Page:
Before the St. Louis Cardinals battled the Miami Marlins Saturday night, there was some history to take care of during the afternoon. The Cards were inducting four new members into their Hall of Fame. This year’s inductee’s included Ted Simmons, Curt Flood, Bob Forsch and George Kissell. Each person had a unique effect on the organization and each got a spotlight this weekend. They may never be able to join the greats in Cooperstown, but the four will always be remembered in St. Louis. Through sheer tenacity and dedication, the team has created their own baseball heaven here, making the official Hall of Fame a little less cool.
Simmons addressed this in his speech, poking fun at a famous golfer, saying Phil Mickelson(owner of the green jacket from the Masters) will never get to put on the sleek shiny red jacket the inductees got. Simmons is one of the most popular HOF snubs, hitting 172 home runs in his 13 years in St. Louis, including six All Star game selections and four seasons of 20+ home runs. He could slice a triple or crank a home run. His 248 career home runs, 2472 hits and .285 average along with the teams he played for makes a strong case for Cooperstown, but he will always be remembered for his offensive firepower behind home plate in St. Louis. He started his career with Bob Gibson as a teammate and ended it on Atlanta over 20 years later. His ability to hit home runs from each side of the plate marks his sweet spot as a Cardinal.
Forsch was one of the legendary pitchers to ever climb the hill for the Birds, a righthander who broke into the league in 1974 and fired 5 complete games in his first season, winning 7 games. When it came to Bob and pitching, durability was his strong suit. Forsch threw a pair of no hitters for the Cards in his 15 years but he also compiled 8 different seasons where he threw at least 5 complete games. He won 15 games for the 1982 World Series team and never depended on the strikeout during his career. Forsch passed away at the age of 61 right after throwing out the first pitch at a Cardinals-Rangers World Series game in 2011. He is still missed by ex-Cards like Ricky Horton, who remembered the pitcher fondly in the Fox Sports Midwest booth this week.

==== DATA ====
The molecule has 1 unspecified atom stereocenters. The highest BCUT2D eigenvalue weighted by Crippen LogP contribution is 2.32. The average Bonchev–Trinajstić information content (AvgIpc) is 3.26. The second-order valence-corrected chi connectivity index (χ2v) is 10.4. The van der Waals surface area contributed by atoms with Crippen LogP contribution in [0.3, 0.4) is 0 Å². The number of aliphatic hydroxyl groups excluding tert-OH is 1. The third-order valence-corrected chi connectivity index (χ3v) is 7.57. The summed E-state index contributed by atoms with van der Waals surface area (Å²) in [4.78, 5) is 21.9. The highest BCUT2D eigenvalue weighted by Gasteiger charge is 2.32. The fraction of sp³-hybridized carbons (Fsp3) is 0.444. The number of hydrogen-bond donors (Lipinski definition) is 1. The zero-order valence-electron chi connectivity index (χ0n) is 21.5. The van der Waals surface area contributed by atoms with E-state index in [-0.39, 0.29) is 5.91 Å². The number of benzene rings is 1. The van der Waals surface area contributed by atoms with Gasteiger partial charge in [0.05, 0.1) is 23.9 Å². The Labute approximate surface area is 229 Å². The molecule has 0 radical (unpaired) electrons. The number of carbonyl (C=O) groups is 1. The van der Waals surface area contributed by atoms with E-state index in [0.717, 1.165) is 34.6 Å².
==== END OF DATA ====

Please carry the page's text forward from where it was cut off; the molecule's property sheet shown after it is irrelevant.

Flood won seven consecutive gold gloves in center field, won a pair of World Series titles and hit .293 in his 12 years as a Cardinal. His effect also lies off the field, where he paved the way for free agency by rejecting a trade from the Cardinals to the Phillies. Before that, players had little to no control in where they played, and Flood changed that. Players today who choose to sign a monstrous contract for over a hundred million dollars can thank Curt Flood for that. He put choice and control into the players hands when the games were over.
Kissell’s effect didn’t come with a bat in his hands wearing the birds on the bat, but across the field and in the dugout in a number of ways. “The Cardinal Way” stemmed from George’s visceral knowledge of the game and his ability to transport it into young players minds as they dealt with the rigors of the game. I’m pretty sure Kissell wasn’t a Twitter guy. He taught many baseball players what was expected of them outside of what we find on a baseball card. Jose Oquendo gives a lot of credit to Kissell for making him want to become a coach and learning how to push the right buttons.
Every Cardinal that goes into their Hall of Fame had their own special impact on the game. One guy may have hit a lot of home runs while another could do it from multiple sides of the plate. Another may have changed the game off the field while another taught rookies how to bear it. What makes the Cardinals organization special is that they never ever forget where they came from.
What are your special memories and thoughts on this year’s inductees?